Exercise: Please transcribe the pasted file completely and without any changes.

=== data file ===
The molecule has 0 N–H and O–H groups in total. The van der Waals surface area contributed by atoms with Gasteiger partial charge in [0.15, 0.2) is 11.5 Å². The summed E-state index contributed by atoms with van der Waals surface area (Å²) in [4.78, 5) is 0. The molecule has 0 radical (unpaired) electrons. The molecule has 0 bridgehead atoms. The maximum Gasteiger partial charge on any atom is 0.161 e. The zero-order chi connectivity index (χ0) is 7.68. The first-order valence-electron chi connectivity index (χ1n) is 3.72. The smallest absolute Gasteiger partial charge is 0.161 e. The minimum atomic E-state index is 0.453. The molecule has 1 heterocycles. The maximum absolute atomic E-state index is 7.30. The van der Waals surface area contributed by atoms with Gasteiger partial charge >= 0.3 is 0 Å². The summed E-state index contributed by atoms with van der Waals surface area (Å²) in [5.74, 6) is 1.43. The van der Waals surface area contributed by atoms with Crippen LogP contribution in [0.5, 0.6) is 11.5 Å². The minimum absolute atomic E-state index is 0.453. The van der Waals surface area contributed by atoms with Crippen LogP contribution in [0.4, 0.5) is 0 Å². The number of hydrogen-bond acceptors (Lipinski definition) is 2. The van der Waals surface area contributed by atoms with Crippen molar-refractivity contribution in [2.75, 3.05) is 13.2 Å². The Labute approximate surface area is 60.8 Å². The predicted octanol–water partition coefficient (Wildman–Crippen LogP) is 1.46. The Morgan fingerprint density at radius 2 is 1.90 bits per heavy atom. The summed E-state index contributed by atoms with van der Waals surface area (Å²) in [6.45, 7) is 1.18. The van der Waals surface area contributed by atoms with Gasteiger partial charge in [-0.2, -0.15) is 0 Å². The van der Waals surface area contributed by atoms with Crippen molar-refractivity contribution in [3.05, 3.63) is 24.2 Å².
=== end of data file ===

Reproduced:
The molecule has 0 N–H and O–H groups in total. The van der Waals surface area contributed by atoms with Gasteiger partial charge in [0.15, 0.2) is 11.5 Å². The summed E-state index contributed by atoms with van der Waals surface area (Å²) in [4.78, 5) is 0. The molecule has 0 radical (unpaired) electrons. The molecule has 0 bridgehead atoms. The maximum Gasteiger partial charge on any atom is 0.161 e. The zero-order chi connectivity index (χ0) is 7.68. The first-order valence-electron chi connectivity index (χ1n) is 3.72. The smallest absolute Gasteiger partial charge is 0.161 e. The minimum atomic E-state index is 0.453. The molecule has 1 heterocycles. The maximum absolute atomic E-state index is 7.30. The van der Waals surface area contributed by atoms with Gasteiger partial charge >= 0.3 is 0 Å². The summed E-state index contributed by atoms with van der Waals surface area (Å²) in [5.74, 6) is 1.43. The van der Waals surface area contributed by atoms with Crippen LogP contribution in [0.5, 0.6) is 11.5 Å². The minimum absolute atomic E-state index is 0.453. The van der Waals surface area contributed by atoms with Crippen LogP contribution in [0.4, 0.5) is 0 Å². The number of hydrogen-bond acceptors (Lipinski definition) is 2. The van der Waals surface area contributed by atoms with Crippen molar-refractivity contribution in [2.75, 3.05) is 13.2 Å². The Labute approximate surface area is 60.8 Å². The predicted octanol–water partition coefficient (Wildman–Crippen LogP) is 1.46. The Morgan fingerprint density at radius 2 is 1.90 bits per heavy atom. The summed E-state index contributed by atoms with van der Waals surface area (Å²) in [6.45, 7) is 1.18. The van der Waals surface area contributed by atoms with Gasteiger partial charge in [-0.2, -0.15) is 0 Å². The van der Waals surface area contributed by atoms with Crippen molar-refractivity contribution in [3.05, 3.63) is 24.2 Å².